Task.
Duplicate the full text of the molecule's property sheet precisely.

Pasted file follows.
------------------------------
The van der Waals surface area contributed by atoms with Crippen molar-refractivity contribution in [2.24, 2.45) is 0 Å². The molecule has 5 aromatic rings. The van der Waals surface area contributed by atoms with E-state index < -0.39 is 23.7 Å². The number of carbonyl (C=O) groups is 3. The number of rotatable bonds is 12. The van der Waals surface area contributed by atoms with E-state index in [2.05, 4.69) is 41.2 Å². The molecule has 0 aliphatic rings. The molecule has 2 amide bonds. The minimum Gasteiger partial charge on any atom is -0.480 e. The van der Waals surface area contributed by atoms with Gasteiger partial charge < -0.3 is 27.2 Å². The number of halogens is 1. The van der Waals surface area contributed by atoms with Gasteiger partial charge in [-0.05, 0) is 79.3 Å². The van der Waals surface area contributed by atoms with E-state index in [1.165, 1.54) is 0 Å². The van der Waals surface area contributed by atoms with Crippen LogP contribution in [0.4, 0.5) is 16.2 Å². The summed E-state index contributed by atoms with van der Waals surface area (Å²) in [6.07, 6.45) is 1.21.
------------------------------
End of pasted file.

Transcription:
The van der Waals surface area contributed by atoms with Crippen molar-refractivity contribution in [2.24, 2.45) is 0 Å². The molecule has 5 aromatic rings. The van der Waals surface area contributed by atoms with E-state index < -0.39 is 23.7 Å². The number of carbonyl (C=O) groups is 3. The number of rotatable bonds is 12. The van der Waals surface area contributed by atoms with E-state index in [2.05, 4.69) is 41.2 Å². The molecule has 0 aliphatic rings. The molecule has 2 amide bonds. The minimum Gasteiger partial charge on any atom is -0.480 e. The van der Waals surface area contributed by atoms with Gasteiger partial charge < -0.3 is 27.2 Å². The number of halogens is 1. The van der Waals surface area contributed by atoms with Gasteiger partial charge in [-0.05, 0) is 79.3 Å². The van der Waals surface area contributed by atoms with E-state index in [1.165, 1.54) is 0 Å². The van der Waals surface area contributed by atoms with Crippen LogP contribution in [0.4, 0.5) is 16.2 Å². The summed E-state index contributed by atoms with van der Waals surface area (Å²) in [6.07, 6.45) is 1.21.